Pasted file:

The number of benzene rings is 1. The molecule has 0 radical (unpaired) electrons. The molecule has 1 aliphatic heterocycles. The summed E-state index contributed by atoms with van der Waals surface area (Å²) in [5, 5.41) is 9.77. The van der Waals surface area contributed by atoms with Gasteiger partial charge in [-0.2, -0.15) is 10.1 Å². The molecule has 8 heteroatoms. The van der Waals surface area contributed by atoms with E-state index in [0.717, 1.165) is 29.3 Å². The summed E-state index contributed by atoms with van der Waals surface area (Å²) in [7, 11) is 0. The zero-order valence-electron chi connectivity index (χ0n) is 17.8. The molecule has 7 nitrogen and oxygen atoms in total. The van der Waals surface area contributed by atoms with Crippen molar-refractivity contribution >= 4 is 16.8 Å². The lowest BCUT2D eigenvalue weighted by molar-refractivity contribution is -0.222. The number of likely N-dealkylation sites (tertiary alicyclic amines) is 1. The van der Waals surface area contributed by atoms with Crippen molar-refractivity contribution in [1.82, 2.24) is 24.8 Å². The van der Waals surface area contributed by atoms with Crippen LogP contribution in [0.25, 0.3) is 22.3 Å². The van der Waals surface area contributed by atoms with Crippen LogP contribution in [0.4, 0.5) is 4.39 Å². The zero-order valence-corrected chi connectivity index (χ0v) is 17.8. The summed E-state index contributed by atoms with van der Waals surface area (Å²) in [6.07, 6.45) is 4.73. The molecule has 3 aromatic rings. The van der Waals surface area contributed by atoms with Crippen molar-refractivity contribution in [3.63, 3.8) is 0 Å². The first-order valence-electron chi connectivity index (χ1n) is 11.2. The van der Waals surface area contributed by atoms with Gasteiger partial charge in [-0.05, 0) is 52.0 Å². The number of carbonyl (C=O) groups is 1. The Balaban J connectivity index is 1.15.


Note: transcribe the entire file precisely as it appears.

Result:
The number of benzene rings is 1. The molecule has 0 radical (unpaired) electrons. The molecule has 1 aliphatic heterocycles. The summed E-state index contributed by atoms with van der Waals surface area (Å²) in [5, 5.41) is 9.77. The van der Waals surface area contributed by atoms with Gasteiger partial charge in [-0.2, -0.15) is 10.1 Å². The molecule has 8 heteroatoms. The van der Waals surface area contributed by atoms with E-state index in [0.717, 1.165) is 29.3 Å². The summed E-state index contributed by atoms with van der Waals surface area (Å²) in [7, 11) is 0. The zero-order valence-electron chi connectivity index (χ0n) is 17.8. The molecule has 7 nitrogen and oxygen atoms in total. The van der Waals surface area contributed by atoms with Crippen molar-refractivity contribution >= 4 is 16.8 Å². The lowest BCUT2D eigenvalue weighted by molar-refractivity contribution is -0.222. The number of likely N-dealkylation sites (tertiary alicyclic amines) is 1. The van der Waals surface area contributed by atoms with Crippen molar-refractivity contribution in [1.82, 2.24) is 24.8 Å². The van der Waals surface area contributed by atoms with Crippen LogP contribution in [0.25, 0.3) is 22.3 Å². The van der Waals surface area contributed by atoms with Crippen LogP contribution in [0.4, 0.5) is 4.39 Å². The zero-order valence-corrected chi connectivity index (χ0v) is 17.8. The summed E-state index contributed by atoms with van der Waals surface area (Å²) in [6.07, 6.45) is 4.73. The molecule has 3 aromatic rings. The van der Waals surface area contributed by atoms with Crippen molar-refractivity contribution in [3.63, 3.8) is 0 Å². The first-order valence-electron chi connectivity index (χ1n) is 11.2. The van der Waals surface area contributed by atoms with Gasteiger partial charge in [-0.05, 0) is 52.0 Å². The number of carbonyl (C=O) groups is 1. The Balaban J connectivity index is 1.15.